CG/LA Infrastructure LLC, a Washington consulting firm, recently put together a list of the worthiest 100 large infrastructure projects in North America, totaling about $400 billion. Among the suggestions: a next-generation air traffic control system; high-speed rail linking Minneapolis, Milwaukee and Chicago; highway projects in Texas; and the tunnel that New Jersey’s governor has threatened to scuttle.

To be sure, there are large-scale projects under way, notably in California, where a combination of federal dollars and voter-approved bonds and local tax increases are funding improvements, from highway widening to the $6.2 billion renovation of the Bay Bridge between San Francisco and Oakland. And this week, Arizona and Nevada hailed the opening of a $240 million bridge that bypasses Hoover Dam.

However, many projects recently completed or in the pipeline secured funding before the economy went into a slide. Some of them might not be approved today.

In New Jersey, construction on a rail tunnel connecting New Jersey and New York City – the largest transportation project under way in the U.S. – began in 2009 under then-Gov. Jon Corzine, a Democrat. It is projected to double train capacity at peak times as well as provide 6,000 construction jobs immediately and up to 40,000 jobs after its completion in 2018. About $6 billion of the cost is being covered by the federal government and the Port Authority of New York and New Jersey.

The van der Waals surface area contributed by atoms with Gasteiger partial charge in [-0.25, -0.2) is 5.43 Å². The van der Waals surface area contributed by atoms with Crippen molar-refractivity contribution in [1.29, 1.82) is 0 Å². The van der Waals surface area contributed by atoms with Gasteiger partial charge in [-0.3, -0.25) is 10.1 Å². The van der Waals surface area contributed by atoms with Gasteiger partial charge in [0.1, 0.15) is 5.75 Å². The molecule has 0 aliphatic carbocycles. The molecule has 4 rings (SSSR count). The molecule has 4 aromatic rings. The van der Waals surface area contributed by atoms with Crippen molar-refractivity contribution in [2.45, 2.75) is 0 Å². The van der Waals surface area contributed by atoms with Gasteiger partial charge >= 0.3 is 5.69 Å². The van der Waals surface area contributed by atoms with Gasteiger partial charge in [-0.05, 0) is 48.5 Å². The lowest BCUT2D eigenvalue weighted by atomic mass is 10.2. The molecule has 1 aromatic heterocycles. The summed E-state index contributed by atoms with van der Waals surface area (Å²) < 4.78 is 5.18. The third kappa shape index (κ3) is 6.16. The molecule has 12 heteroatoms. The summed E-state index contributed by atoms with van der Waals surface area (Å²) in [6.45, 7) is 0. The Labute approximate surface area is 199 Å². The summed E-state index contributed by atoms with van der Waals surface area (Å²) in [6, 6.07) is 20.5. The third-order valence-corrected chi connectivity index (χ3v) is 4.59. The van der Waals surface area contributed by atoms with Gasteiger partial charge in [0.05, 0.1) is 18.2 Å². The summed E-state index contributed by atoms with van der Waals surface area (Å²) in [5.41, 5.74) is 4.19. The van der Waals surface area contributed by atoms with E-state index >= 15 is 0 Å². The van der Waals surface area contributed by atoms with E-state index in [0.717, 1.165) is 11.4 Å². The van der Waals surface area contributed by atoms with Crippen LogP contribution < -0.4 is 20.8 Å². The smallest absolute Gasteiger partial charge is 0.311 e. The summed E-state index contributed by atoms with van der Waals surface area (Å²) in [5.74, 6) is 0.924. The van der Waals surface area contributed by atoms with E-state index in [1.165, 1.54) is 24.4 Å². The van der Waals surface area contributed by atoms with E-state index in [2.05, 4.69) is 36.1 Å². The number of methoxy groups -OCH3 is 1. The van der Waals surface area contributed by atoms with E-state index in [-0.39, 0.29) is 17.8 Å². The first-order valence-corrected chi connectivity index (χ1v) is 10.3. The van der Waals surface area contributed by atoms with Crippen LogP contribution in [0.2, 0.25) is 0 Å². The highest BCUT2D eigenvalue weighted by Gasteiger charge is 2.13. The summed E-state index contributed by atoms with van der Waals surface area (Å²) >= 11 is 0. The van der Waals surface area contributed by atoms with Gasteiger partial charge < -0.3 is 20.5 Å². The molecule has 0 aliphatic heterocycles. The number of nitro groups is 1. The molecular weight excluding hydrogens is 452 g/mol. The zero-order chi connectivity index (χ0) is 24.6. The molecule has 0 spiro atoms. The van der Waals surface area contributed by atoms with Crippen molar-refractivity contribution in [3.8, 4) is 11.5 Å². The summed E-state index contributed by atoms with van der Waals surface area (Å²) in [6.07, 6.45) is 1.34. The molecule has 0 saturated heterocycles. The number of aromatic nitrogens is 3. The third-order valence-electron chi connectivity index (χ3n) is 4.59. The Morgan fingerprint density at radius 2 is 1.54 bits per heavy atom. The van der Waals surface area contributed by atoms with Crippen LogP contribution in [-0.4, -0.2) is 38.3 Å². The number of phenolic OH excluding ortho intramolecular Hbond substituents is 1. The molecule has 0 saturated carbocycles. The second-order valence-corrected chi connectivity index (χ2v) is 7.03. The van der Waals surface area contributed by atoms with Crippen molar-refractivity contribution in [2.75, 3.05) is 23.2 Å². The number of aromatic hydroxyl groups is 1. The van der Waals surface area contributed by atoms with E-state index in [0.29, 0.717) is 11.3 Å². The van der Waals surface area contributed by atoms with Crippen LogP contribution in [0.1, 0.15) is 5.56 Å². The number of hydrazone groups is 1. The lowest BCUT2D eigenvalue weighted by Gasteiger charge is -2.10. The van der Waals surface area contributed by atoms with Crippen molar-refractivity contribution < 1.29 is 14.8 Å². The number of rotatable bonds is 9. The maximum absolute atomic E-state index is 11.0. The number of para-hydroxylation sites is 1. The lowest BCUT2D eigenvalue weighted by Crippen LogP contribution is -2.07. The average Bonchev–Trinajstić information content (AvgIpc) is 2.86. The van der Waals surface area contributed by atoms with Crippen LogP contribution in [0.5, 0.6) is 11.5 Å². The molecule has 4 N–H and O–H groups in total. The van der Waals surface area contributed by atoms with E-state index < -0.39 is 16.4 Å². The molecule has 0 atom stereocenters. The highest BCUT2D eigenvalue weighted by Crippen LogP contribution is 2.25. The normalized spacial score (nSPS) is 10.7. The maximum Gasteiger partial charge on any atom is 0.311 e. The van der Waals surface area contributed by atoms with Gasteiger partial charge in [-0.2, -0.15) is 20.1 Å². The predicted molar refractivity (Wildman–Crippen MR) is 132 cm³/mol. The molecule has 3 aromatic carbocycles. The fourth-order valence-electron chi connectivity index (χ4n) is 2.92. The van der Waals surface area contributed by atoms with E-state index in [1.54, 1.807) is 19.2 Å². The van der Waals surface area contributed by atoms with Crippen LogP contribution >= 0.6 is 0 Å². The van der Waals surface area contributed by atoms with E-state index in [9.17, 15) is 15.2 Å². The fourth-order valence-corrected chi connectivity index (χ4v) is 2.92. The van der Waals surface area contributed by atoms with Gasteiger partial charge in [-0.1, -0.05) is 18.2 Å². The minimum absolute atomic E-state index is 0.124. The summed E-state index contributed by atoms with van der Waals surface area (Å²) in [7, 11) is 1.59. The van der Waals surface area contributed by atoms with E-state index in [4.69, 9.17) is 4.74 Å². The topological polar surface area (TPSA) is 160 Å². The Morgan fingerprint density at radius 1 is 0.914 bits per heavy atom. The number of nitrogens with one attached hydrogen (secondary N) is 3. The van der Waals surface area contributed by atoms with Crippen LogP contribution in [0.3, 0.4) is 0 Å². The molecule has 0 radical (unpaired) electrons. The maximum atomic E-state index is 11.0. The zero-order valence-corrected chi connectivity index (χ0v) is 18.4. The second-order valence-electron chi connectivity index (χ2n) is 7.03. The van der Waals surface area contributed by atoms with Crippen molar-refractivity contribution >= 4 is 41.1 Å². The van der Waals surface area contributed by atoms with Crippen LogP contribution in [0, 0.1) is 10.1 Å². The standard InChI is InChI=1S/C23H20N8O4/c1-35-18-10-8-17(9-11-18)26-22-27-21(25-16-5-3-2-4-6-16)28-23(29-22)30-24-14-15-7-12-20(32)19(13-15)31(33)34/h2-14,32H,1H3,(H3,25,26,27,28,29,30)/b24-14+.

Earlier this month, Republican Gov. Chris Christie announced he was pulling the plug because the cost had escalated from $5 billion in 2005 to more than $9 billion by the federal government’s estimate, and as much as $14 billion by Christie’s reckoning.

“I simply cannot put the taxpayers of the state of New Jersey on what would be a never-ending hook,” he said. Christie later agreed to reconsider. The two-week review period expires today.

Other countries are spending heavily on job-creating infrastructure. Projects include Algeria’s $11.2 billion east-west highway; a planned $10 billion bridge linking the Indonesian islands of Java and Sumatra; and China’s $60 billion Yangtze River diversion project.

Australia plans to spend $38 billion to relieve traffic congestion in Melbourne, while Britain is preparing for a $45 billion high-speed rail link between London and the West Midlands. In the U.S., it often takes a catastrophe to give infrastructure improvements more urgency. The Minneapolis bridge collapse in 2007 that killed 13 people prompted reviews of aging bridges in the U.S.

“Unfortunately, our attention span is short,” Leonard said. “You would think the Minneapolis bridge collapse would have sent repercussions throughout the system that would have resulted in a transportation funding bill, but it didn’t.”

Consultant Norman Anderson of CG/LA Infrastructure said the federal government’s recent emphasis on smaller, “shovel-ready” projects to stimulate the economy is misguided and shows a lack of vision.

“You don’t do ‘shovel-ready.’ That is idiotic and extremely uninformed,” he said. “You do projects now because they produce value for an economy … into the future.”